This influx of capital is turning the tables for companies seeking investment. “Space investment itself has also become more competitive,” Landon said. “Angels and VCs are jockeying and lobbying to be part of the best deals. This is a trend towards more of a sellers’ market, a total flip from just a few years ago.”
“What we’re seeing now is exponential growth across all the different segments of the space economy,” he said, spread out over many companies. “It’s more growth, and it’s not just limited to satellites and launchers.”
He said the market is far different than what existed in the 1990s, when a handful of ventures raised billions of dollars for communications satellite systems—Iridium, Globalstar, Orbcomm, and Teledesic among them—only to go bust around the turn of the century. The broader, more diverse base of companies in the space industry today makes it more attractive to investors. “Sophisticated investors see this and they’re taking the market seriously,” he said.
That doesn’t mean it’s easy for space companies to raise money, only not nearly as difficult than a few years ago. “It’s extremely, extremely hard to raise money for these kinds of businesses. Let’s not kid ourselves,” said Michael Blum, co-founder of Firefly Space Systems, a small launch vehicle developer, in a later panel. However, Firefly has been able to raise “close to the $70 million threshold” to date in several rounds, including institutional investors, he said.
|“You read about these private space companies doing big rounds, but they’re probably not spending a lot of that capital. They’re storing it away for the potential of winter,” said Porteous.|
Investor education is still an issue, despite growing interest and enthusiasm. “Some people really understand the industry, and it doesn’t really take a lot to know what the opportunity is,” said Christopher Richins, CEO of RBC Signals, which aggregates and resells excess ground station capacity. Others, he said, including potential customers, take more education.
How long can this growth in space investment continue? At the 32nd Space Symposium in Colorado Springs, Colorado, in April, one investor sounded a cautionary note. “We’re in a great spot right now in terms of the way investment dollars are flowing. I don’t think anybody I talk to in this sector takes that for granted,” said Will Porteous, general partner and COO of investment firm RRE Ventures, a firm that has invested in space companies like Spaceflight.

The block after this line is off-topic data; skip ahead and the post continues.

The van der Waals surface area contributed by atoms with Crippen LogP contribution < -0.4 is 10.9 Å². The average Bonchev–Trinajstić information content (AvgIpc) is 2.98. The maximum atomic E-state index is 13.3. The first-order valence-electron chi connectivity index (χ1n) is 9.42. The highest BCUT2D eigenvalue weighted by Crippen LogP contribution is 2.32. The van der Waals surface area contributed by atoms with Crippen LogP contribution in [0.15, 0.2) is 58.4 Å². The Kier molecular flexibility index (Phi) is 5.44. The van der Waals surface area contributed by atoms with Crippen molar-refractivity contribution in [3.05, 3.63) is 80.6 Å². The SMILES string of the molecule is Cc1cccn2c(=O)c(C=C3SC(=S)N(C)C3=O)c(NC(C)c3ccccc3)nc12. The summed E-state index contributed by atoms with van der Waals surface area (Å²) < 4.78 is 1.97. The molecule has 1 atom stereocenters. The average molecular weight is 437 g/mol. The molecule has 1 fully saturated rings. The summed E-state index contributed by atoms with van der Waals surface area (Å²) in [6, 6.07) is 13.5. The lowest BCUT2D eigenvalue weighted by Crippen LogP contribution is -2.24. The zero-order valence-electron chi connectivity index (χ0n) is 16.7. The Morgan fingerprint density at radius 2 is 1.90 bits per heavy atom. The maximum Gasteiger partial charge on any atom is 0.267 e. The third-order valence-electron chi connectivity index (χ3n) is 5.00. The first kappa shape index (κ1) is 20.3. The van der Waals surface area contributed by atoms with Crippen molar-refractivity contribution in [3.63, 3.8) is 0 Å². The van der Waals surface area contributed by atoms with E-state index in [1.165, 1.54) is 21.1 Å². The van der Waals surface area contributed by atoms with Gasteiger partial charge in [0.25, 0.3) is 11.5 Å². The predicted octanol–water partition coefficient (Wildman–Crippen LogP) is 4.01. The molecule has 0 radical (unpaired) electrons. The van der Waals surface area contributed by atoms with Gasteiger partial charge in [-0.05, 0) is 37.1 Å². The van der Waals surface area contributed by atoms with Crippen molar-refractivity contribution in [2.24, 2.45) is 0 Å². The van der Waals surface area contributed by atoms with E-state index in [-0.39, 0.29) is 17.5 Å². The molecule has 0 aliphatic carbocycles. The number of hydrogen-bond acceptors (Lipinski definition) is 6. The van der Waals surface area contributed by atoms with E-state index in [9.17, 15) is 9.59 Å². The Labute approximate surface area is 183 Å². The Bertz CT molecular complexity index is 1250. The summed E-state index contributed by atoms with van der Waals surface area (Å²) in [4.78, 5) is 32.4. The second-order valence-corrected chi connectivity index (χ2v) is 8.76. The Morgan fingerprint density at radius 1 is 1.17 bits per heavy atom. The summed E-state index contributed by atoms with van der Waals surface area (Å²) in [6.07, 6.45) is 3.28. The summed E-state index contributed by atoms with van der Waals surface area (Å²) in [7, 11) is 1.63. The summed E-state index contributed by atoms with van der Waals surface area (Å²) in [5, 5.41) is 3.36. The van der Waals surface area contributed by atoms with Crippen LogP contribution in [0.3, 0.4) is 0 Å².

Porteous mentioned of a possible, widely-discussed bubble in overall technology investment that could, if it suddenly bursts, make the climate far more challenging for space ventures. “We counsel all of our companies in this sector to brace themselves for the potential for that,” he said. “You read about these private space companies doing big rounds, but they’re probably not spending a lot of that capital. They’re storing it away for the potential of winter.”
Landon, though, spoke of exponential growth in space investment: just how long can that continue? “I think there’s a lot of upside still remaining in this industry,” he said. “If you compare us to other segments of technology, we’re basically still pretty small. We are also the fastest growing, but there’s a lot of room to catch up.”
One promising sign, he said, is that there are “exits” by companies that take investment, typically when they’re acquired by or merge with another company. Landon cited the OpenWhere deal as one example. “The more acquisitions there are, it reduces risk in the minds of investors” because they feel more comfortable of getting a return of some kind.
“There’s a lot of room for continued, very rapid growth,” Landon concluded. With more companies seeking even more investment, including satellite constellations that will cost hundreds of millions to billions of dollars to develop, that growth will be essential to their business plans, and the overall health of the industry.